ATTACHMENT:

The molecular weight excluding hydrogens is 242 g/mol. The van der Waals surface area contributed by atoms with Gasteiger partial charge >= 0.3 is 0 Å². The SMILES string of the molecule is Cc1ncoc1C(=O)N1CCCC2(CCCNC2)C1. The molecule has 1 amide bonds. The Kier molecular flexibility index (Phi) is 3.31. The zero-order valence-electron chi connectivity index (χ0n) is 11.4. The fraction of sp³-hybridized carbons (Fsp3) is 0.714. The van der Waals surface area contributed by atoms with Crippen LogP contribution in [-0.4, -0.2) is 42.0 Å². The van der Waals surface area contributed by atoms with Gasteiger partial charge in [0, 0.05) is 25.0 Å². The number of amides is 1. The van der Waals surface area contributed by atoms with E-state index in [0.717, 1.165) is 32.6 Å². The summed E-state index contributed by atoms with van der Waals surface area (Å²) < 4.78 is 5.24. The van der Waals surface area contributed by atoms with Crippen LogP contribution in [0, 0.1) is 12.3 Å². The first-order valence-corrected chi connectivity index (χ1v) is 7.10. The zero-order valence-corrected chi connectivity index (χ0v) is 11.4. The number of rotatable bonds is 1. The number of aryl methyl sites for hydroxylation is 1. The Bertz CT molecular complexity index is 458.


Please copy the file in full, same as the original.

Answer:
The molecular weight excluding hydrogens is 242 g/mol. The van der Waals surface area contributed by atoms with Gasteiger partial charge >= 0.3 is 0 Å². The SMILES string of the molecule is Cc1ncoc1C(=O)N1CCCC2(CCCNC2)C1. The molecule has 1 amide bonds. The Kier molecular flexibility index (Phi) is 3.31. The zero-order valence-electron chi connectivity index (χ0n) is 11.4. The fraction of sp³-hybridized carbons (Fsp3) is 0.714. The van der Waals surface area contributed by atoms with Crippen LogP contribution in [-0.4, -0.2) is 42.0 Å². The van der Waals surface area contributed by atoms with Gasteiger partial charge in [0, 0.05) is 25.0 Å². The number of amides is 1. The van der Waals surface area contributed by atoms with E-state index in [0.717, 1.165) is 32.6 Å². The summed E-state index contributed by atoms with van der Waals surface area (Å²) < 4.78 is 5.24. The van der Waals surface area contributed by atoms with Crippen LogP contribution in [0, 0.1) is 12.3 Å². The first-order valence-corrected chi connectivity index (χ1v) is 7.10. The zero-order valence-corrected chi connectivity index (χ0v) is 11.4. The number of rotatable bonds is 1. The number of aryl methyl sites for hydroxylation is 1. The Bertz CT molecular complexity index is 458.